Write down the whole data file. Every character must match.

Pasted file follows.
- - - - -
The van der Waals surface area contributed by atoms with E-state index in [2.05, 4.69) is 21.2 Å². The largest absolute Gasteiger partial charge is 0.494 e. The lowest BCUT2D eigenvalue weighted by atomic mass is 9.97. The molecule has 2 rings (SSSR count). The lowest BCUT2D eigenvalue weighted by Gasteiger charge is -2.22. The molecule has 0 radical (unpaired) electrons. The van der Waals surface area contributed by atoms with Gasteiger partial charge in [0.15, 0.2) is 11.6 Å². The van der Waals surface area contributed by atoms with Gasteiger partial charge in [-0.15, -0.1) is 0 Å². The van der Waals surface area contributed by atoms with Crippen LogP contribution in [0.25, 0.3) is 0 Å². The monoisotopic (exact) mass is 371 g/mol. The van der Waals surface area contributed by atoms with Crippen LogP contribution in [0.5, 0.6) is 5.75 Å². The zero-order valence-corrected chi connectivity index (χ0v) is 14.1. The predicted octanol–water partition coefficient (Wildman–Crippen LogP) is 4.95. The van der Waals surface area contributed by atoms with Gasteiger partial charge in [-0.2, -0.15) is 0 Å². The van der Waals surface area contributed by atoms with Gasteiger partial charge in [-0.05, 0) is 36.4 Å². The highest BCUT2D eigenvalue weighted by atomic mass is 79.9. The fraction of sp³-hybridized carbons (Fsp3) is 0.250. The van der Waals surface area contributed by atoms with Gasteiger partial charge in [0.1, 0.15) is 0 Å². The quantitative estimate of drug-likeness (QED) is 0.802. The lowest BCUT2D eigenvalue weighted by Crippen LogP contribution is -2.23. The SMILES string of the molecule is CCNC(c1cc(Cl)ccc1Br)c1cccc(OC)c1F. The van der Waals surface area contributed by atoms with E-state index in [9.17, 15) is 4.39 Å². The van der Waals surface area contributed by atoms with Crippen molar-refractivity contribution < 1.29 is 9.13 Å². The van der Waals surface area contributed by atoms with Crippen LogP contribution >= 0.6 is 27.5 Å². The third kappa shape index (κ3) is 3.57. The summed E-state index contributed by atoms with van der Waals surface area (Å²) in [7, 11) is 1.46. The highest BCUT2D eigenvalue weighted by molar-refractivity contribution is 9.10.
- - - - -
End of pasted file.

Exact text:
The van der Waals surface area contributed by atoms with E-state index in [2.05, 4.69) is 21.2 Å². The largest absolute Gasteiger partial charge is 0.494 e. The lowest BCUT2D eigenvalue weighted by atomic mass is 9.97. The molecule has 2 rings (SSSR count). The lowest BCUT2D eigenvalue weighted by Gasteiger charge is -2.22. The molecule has 0 radical (unpaired) electrons. The van der Waals surface area contributed by atoms with Gasteiger partial charge in [0.15, 0.2) is 11.6 Å². The van der Waals surface area contributed by atoms with Gasteiger partial charge in [-0.15, -0.1) is 0 Å². The van der Waals surface area contributed by atoms with Crippen LogP contribution in [0.25, 0.3) is 0 Å². The monoisotopic (exact) mass is 371 g/mol. The van der Waals surface area contributed by atoms with Crippen LogP contribution in [0.5, 0.6) is 5.75 Å². The zero-order valence-corrected chi connectivity index (χ0v) is 14.1. The predicted octanol–water partition coefficient (Wildman–Crippen LogP) is 4.95. The van der Waals surface area contributed by atoms with Gasteiger partial charge in [-0.2, -0.15) is 0 Å². The van der Waals surface area contributed by atoms with Gasteiger partial charge in [-0.05, 0) is 36.4 Å². The highest BCUT2D eigenvalue weighted by atomic mass is 79.9. The fraction of sp³-hybridized carbons (Fsp3) is 0.250. The van der Waals surface area contributed by atoms with Gasteiger partial charge in [0.1, 0.15) is 0 Å². The quantitative estimate of drug-likeness (QED) is 0.802. The lowest BCUT2D eigenvalue weighted by Crippen LogP contribution is -2.23. The SMILES string of the molecule is CCNC(c1cc(Cl)ccc1Br)c1cccc(OC)c1F. The van der Waals surface area contributed by atoms with E-state index in [9.17, 15) is 4.39 Å². The van der Waals surface area contributed by atoms with Crippen molar-refractivity contribution < 1.29 is 9.13 Å². The van der Waals surface area contributed by atoms with Crippen LogP contribution >= 0.6 is 27.5 Å². The third kappa shape index (κ3) is 3.57. The summed E-state index contributed by atoms with van der Waals surface area (Å²) in [7, 11) is 1.46. The highest BCUT2D eigenvalue weighted by molar-refractivity contribution is 9.10.